by Enya4 translator
How come we often see king chicks but few chicks from other penguin species? Is it a question of location, season?
by gardenmaeve moderator
King penguins, along with some other penguin species, nest in huge colonies, so we will see more chicks at the right season. Very tiny King chicks are hidden beneath the parents' belly flap, so it's quite rare to see them, or the single egg each mated pair broods. In fact, we have had many more chick views of other species, since the project cameras are most often not set up in the regions where Kings raise their chicks.
You are correct that the time of year, species, and location will determine when we see chicks of any penguin species in the project. I'd say we've seen chicks quite often during the course of this project. Keep watching, and please mark only what you are certain about- supported by the great FAQ section! Thanks for your work.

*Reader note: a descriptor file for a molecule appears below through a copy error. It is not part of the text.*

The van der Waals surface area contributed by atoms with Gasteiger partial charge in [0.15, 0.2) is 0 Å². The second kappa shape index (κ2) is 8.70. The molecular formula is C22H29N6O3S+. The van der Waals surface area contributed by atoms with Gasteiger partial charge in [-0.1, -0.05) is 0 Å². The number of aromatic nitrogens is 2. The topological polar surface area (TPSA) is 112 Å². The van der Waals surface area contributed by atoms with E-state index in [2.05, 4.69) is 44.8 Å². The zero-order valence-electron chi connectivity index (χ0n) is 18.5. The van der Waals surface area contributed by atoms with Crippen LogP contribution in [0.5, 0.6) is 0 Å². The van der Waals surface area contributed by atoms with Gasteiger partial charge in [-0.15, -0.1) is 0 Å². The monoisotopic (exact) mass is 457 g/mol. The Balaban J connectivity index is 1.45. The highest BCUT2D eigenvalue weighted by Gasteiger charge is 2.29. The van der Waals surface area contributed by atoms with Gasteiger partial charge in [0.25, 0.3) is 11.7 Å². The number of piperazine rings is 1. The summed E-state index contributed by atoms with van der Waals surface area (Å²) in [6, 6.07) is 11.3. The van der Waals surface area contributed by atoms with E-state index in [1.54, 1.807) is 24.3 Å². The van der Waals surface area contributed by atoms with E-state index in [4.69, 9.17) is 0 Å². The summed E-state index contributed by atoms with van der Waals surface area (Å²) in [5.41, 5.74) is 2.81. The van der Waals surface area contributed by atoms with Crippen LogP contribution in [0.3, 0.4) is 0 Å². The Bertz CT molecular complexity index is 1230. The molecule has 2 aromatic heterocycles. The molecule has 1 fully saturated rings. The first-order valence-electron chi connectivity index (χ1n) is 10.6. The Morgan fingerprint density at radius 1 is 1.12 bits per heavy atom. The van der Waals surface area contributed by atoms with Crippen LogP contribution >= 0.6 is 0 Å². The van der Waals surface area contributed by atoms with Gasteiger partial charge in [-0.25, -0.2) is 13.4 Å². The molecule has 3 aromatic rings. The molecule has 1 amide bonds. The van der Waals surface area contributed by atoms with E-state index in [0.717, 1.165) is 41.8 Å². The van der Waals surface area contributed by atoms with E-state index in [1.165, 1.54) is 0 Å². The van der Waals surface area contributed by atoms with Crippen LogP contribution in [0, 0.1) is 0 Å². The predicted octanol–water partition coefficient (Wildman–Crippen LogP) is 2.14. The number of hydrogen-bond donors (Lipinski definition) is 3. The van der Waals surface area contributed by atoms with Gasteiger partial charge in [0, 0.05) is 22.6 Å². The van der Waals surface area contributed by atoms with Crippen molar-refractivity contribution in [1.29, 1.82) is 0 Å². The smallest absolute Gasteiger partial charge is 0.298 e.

Also, king penguins breed chicks during the whole year unlike other penguin species we monitor. As explained in the FAQs under 4.2. Penguin species, chicks or adults, breeding cycles, it takes 14-16 months to court, lay an egg and raise a chick in King penguins. Most pairs raise a chick just twice in a period of three years as a result. So you will see chicks of different ages all together. In this extended breeding period, early breeders start in November, late breeders start in January.
Other penguin species we monitor raise chicks once a year, and the period of chick raising takes usually about two months only (from hatching to moulting).